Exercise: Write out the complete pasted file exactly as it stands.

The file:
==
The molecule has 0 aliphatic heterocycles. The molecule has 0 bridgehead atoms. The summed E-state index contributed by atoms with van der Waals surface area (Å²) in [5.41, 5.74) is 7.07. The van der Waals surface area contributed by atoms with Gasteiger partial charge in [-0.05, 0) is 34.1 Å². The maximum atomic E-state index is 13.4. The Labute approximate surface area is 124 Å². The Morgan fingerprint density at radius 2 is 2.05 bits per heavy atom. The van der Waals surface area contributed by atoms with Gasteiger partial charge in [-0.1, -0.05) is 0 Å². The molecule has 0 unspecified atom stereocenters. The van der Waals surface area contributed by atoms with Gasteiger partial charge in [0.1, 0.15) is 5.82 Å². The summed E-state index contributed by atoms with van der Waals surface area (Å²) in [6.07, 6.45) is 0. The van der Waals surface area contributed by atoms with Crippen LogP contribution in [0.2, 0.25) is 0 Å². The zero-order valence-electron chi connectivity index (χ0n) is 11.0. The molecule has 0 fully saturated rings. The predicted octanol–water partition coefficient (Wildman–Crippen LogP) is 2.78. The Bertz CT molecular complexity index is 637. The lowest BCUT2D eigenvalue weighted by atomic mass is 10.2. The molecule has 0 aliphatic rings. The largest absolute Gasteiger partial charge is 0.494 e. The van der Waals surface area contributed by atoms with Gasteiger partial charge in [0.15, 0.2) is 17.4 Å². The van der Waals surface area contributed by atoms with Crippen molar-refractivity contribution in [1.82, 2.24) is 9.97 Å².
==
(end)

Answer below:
The molecule has 0 aliphatic heterocycles. The molecule has 0 bridgehead atoms. The summed E-state index contributed by atoms with van der Waals surface area (Å²) in [5.41, 5.74) is 7.07. The van der Waals surface area contributed by atoms with Gasteiger partial charge in [-0.05, 0) is 34.1 Å². The maximum atomic E-state index is 13.4. The Labute approximate surface area is 124 Å². The Morgan fingerprint density at radius 2 is 2.05 bits per heavy atom. The van der Waals surface area contributed by atoms with Gasteiger partial charge in [-0.1, -0.05) is 0 Å². The molecule has 0 unspecified atom stereocenters. The van der Waals surface area contributed by atoms with Gasteiger partial charge in [0.1, 0.15) is 5.82 Å². The summed E-state index contributed by atoms with van der Waals surface area (Å²) in [6.07, 6.45) is 0. The van der Waals surface area contributed by atoms with Crippen LogP contribution in [0.2, 0.25) is 0 Å². The zero-order valence-electron chi connectivity index (χ0n) is 11.0. The molecule has 0 fully saturated rings. The predicted octanol–water partition coefficient (Wildman–Crippen LogP) is 2.78. The Bertz CT molecular complexity index is 637. The lowest BCUT2D eigenvalue weighted by atomic mass is 10.2. The molecule has 0 aliphatic rings. The largest absolute Gasteiger partial charge is 0.494 e. The van der Waals surface area contributed by atoms with Gasteiger partial charge in [0.15, 0.2) is 17.4 Å². The van der Waals surface area contributed by atoms with Crippen molar-refractivity contribution in [1.82, 2.24) is 9.97 Å².